In 1978, the health and physical education faculty voted to create full-time coaching positions. The coaches who were tenured faculty in the department headed by Ken Tillman had to choose between remaining there as professors, but not as coaches, or relinquishing their tenure and joining the athletics department under shorter coaching contracts. Most of the faculty remained in the PE department, although that didn’t stop influential coaches and/or instructors such as Wright (field hockey, basketball, and lacrosse), Joyce B. Cochrane (gymnastics and PE department classes), and Shirley Fisher (field hockey) from continuing to support the programs and the new coaches.
June Walker and Brenda Campbell were exceptions to the norm. They made the move from the PE department to full-time coaching positions. Walker had taken over the softball program in 1974 and later became associate director of athletics, with the force of Title IX behind her. Campbell, who arrived on campus in 1969, guided the women’s swimming and tennis programs. She even had a bigger budget for women’s tennis than what the Lions men had because the women had proven themselves on a national level, beginning with two-time All-American Kathy (Mueller) Rohan ’78 being named the 1978 national player of the year for all divisions.
That year, Labati was hired from highly successful Immaculata College to coach the women’s basketball team and Melissa (Magee) Speidel came aboard with the field hockey and lacrosse teams, joining Walker and Campbell under the newly created full-time positions. Speidel went on to coach a certain player named Sharon (Goldbrenner) Pfluger ’82, who eventually became her successor in 1985. Labati eventually turned the basketball reins over to Mika Ryan, and TCNJ found itself with a growing cadre of coaches who seemed to be outworking those at other schools.
The coaches were unselfish, fueled by a passionate yet professional approach to their craft, and mostly weren’t looking to use TSC as a stepping stone for a position at a bigger school. Today, Pfluger calls it a labor of love in which the coaches are working for the student-athletes, and not the other way around.
“The late Mr. Van Ness, he had a great knack for just having a feel for who was going to make a good coach and who wasn’t,” Campbell added. “And he wasn’t afraid to go with youth and a lack of experience. If you look back at the coaches that he hired, the phenomenal jobs they did, it was incredible. That was an area [in which] TSC was far out in front of a lot of schools, especially [those that] became Division III.”
“That was really exciting for the women professionally,” Speidel said, “that we were full-time coaches. We as the coaching staff had a bond that this was just sort of the beginning for acknowledging women in athletics.”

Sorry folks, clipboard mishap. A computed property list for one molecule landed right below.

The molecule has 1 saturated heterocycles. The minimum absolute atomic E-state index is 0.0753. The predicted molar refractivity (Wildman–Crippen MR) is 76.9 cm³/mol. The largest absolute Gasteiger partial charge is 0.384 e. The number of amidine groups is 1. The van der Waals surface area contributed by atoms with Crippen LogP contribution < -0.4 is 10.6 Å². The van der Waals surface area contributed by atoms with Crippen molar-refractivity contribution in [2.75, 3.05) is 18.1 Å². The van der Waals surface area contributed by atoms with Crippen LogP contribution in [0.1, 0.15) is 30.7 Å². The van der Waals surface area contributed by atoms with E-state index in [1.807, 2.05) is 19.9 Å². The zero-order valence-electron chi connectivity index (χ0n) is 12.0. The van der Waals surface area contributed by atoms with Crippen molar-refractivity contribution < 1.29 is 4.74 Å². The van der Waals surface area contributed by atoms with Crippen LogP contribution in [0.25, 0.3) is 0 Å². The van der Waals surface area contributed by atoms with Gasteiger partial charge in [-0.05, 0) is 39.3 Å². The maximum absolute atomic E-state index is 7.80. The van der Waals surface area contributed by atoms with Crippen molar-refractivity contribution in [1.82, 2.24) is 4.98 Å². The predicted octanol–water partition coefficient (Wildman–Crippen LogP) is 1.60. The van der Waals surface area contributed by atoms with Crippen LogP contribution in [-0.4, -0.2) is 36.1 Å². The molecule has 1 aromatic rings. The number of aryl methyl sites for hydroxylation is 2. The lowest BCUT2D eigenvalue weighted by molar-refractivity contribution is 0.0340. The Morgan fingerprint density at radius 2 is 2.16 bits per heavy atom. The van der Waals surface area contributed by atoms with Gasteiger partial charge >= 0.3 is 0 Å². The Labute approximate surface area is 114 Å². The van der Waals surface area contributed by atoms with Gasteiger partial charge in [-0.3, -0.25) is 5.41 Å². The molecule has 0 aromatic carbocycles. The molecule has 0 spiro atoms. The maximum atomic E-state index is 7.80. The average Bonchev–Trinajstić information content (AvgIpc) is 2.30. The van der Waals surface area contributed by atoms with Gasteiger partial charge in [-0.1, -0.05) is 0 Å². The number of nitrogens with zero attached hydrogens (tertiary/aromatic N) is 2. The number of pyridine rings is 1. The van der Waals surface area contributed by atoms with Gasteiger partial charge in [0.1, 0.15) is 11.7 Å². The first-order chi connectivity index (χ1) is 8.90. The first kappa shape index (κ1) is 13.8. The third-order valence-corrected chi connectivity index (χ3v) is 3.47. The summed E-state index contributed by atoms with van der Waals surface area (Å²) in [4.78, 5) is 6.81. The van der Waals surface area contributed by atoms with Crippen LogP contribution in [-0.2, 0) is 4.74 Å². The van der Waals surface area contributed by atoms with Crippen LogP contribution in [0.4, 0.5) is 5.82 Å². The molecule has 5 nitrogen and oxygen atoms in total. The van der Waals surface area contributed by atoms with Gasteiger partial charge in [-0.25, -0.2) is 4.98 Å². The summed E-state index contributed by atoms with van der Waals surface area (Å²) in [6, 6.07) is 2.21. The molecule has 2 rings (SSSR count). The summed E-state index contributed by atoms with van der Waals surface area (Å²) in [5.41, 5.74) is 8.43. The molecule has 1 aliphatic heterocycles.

Van Ness, who had great loyalty to his alma mater, and Walker were the biggest influences within the athletics department, and they shared a similar vision for the role of women’s athletics. In the decade leading up to Van Ness’ retirement, TCNJ enjoyed an unparalleled level of success among the more than 300 Division III colleges at that time. A former coach himself, Van Ness had a good sense of humor, and he saw the profession as an extension of the classroom, giving his coaches the freedom to shape their programs.
Of course, one of those coaches was the intense Walker, who not only championed women’s athletics in an administrative role but also guided a softball program that posted a 721–154 record, won five NCAA titles, and was the national runner-up seven times in her 22 seasons before she retired in 1995.
“Roy Van Ness, I have to sing his praises over and over again. He was just a visionary,” Speidel said. “He shepherded it, all opportunities, encouraged us, and came to our games. He was sort of the Pied Piper and all of the women were just joining his enthusiasm.”
Walker “was ahead of her time,” Hamilton told Yavener in the Times upon her death in 2001. “A person of conviction, the stone in the shoe that moved Mr. Van (Ness) to make this campus so prominent in women’s sports. She prodded and prodded and shaped what it became, and never wavered.”
Raising the Profile
A myriad of other factors also played in the continued athletic success on campus. When Brower stepped down in 1980, and Eickhoff became president, the College was in the process of raising its academic profile nationally as a leading liberal arts college. The College was enrolling achievers, and in doing so the recruiting base for student-athletes opened to places where many Division III programs could not go.
“We were finding student-athletes who were tops in academics,” Brower said. “But within that group, there were some outstanding athletes as well.”